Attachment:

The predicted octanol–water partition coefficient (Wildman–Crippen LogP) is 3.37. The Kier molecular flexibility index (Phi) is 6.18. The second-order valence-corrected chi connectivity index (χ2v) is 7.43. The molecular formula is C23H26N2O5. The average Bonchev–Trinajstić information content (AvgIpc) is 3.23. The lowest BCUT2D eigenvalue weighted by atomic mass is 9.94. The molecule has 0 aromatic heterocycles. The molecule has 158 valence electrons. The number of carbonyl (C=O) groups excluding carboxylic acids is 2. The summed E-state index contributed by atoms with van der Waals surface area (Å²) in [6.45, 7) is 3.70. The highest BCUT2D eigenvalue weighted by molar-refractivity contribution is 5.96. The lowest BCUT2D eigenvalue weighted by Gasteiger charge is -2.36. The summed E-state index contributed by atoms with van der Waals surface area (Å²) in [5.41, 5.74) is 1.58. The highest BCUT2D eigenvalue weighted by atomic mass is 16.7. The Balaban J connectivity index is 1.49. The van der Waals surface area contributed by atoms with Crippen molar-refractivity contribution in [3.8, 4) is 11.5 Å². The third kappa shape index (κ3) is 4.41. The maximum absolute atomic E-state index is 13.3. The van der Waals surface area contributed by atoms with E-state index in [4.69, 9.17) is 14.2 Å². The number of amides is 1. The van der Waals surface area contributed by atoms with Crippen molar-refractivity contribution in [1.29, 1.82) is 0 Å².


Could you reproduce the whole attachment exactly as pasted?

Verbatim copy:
The predicted octanol–water partition coefficient (Wildman–Crippen LogP) is 3.37. The Kier molecular flexibility index (Phi) is 6.18. The second-order valence-corrected chi connectivity index (χ2v) is 7.43. The molecular formula is C23H26N2O5. The average Bonchev–Trinajstić information content (AvgIpc) is 3.23. The lowest BCUT2D eigenvalue weighted by atomic mass is 9.94. The molecule has 0 aromatic heterocycles. The molecule has 158 valence electrons. The number of carbonyl (C=O) groups excluding carboxylic acids is 2. The summed E-state index contributed by atoms with van der Waals surface area (Å²) in [6.45, 7) is 3.70. The highest BCUT2D eigenvalue weighted by molar-refractivity contribution is 5.96. The lowest BCUT2D eigenvalue weighted by Gasteiger charge is -2.36. The summed E-state index contributed by atoms with van der Waals surface area (Å²) in [5.41, 5.74) is 1.58. The highest BCUT2D eigenvalue weighted by atomic mass is 16.7. The Balaban J connectivity index is 1.49. The van der Waals surface area contributed by atoms with Crippen molar-refractivity contribution in [3.8, 4) is 11.5 Å². The third kappa shape index (κ3) is 4.41. The maximum absolute atomic E-state index is 13.3. The van der Waals surface area contributed by atoms with E-state index in [4.69, 9.17) is 14.2 Å². The number of amides is 1. The van der Waals surface area contributed by atoms with Crippen molar-refractivity contribution in [1.29, 1.82) is 0 Å².